In Japan, there is a very beautiful insect that has one of the most painful stings in world. Along with the Amazon's Bullet Ant, the Japanese Giant Hornet's sting is one of the most efficient pain-inflicting mechanisms present in nature. Its quarter-inch venomous stiletto is very big, not to mention scary, for an insect five times the size of a European honeybee. If the Bullet Ant got it's name from its reputation that you feel like you've been shot when it bites and stings, the Japanese Giant Hornet's sting supposedly feels like a €hot nail being driven into your flesh€. It's not just that. The venom reacts with nerves and cells in your skin, causing severe swelling. When stung multiple times, the neurotoxins in the venom can even kill.
Then we have the Honeybee, or the European Honeybee to be exact. It's a very much loved creature in almost every part of the world. Maybe because almost everyone loves honey in the first place. Though its sting also hurts and that bee attacks can actually kill you, honeybees have been bred and managed so well that honey is very widely produced all over the world. European Honeybees are also more docile than their Africanized cousins, otherwise known as killer bees.
In Japan, many European honeybees were imported for honey farms situated in the rural prefectures. It was all nice and dandy until the local hornets terrorized the bees. They killed the bees and plundered the honey. How's that for a miniature epic war?
It's not very hard to imagine the hornets being the villains in this war. Hey, the bees are the ultimate underdogs here. They work hard for their honey and they don't hurt anyone. Only people have the right to plunder their coffers. They produce more than they can consume anyway. The hornets, on the other hand, well... They're pretty mean. One hornet can kill as many as 10 bees during an attack. Their exoskeleton is too hard for the bees to sting them.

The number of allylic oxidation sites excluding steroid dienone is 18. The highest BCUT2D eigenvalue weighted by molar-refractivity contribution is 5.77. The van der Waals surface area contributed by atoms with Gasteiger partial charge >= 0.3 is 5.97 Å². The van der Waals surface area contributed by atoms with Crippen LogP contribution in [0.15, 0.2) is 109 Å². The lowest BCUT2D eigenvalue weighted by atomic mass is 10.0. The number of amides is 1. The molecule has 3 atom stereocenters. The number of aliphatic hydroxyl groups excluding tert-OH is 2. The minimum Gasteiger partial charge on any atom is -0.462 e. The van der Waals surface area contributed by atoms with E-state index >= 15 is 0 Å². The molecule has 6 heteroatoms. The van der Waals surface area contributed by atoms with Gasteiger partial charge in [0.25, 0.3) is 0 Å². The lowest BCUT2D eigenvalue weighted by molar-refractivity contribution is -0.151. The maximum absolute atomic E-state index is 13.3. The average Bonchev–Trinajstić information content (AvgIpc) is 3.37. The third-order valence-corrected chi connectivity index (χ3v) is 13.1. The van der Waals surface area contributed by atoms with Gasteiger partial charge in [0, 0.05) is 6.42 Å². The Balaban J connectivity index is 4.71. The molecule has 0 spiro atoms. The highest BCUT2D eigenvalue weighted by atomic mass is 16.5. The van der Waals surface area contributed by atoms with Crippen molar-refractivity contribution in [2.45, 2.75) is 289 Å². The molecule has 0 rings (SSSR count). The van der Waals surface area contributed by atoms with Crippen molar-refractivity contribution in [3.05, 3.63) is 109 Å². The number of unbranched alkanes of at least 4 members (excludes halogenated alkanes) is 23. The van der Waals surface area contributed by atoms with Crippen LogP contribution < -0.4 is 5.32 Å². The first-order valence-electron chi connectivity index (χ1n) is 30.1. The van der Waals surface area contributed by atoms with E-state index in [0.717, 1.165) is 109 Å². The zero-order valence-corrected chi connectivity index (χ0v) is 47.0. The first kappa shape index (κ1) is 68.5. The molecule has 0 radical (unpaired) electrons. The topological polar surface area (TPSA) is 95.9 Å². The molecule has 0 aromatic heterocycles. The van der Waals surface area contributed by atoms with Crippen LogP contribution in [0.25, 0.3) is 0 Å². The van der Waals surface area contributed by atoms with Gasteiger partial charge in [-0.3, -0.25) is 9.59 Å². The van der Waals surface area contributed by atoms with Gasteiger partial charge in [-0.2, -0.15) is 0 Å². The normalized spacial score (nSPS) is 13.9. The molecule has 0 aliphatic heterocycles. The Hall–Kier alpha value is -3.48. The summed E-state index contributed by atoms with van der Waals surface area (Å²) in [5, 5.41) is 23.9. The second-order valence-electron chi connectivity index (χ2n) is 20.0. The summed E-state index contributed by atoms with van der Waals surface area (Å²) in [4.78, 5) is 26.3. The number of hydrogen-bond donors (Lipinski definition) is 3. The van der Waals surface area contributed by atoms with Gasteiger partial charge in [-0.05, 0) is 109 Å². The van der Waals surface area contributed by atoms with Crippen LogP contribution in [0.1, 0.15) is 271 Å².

But are the bees helpless? Actually, no. In spite of being cute and tiny, nature has provided them with two advantages. First, there's A LOT of them. Bees can number in the hundreds in big hives. Second, they're very coordinated.
Honeybees have only one shot though. Before they attack, hornets send out scouts to look for hives. When they find a hive, they release pheromones or a chemical signal in the air that calls other hornets to the hive. At best, the bees' defense is a preventive one. They have to kill the scout before everything turns to utter chaos.
They kill the scout smothering it with their bodies. A lot of them die in the process. But when they've overpowered the hornet, they vibrate rapidly. When they do this, they heat up. So much that the hornet is practically being cooked alive. When it dies, the bees fly away and go on with their normal busy lives. How's that for an underdog?
Do you have hornet problem? Are you afraid of getting stung? http://www.waspcatcher.org/€">WaspCatchers.org has a lot of information about what you can do to get rid of a hornet or wasp infestation. Let's face it. Stings hurt.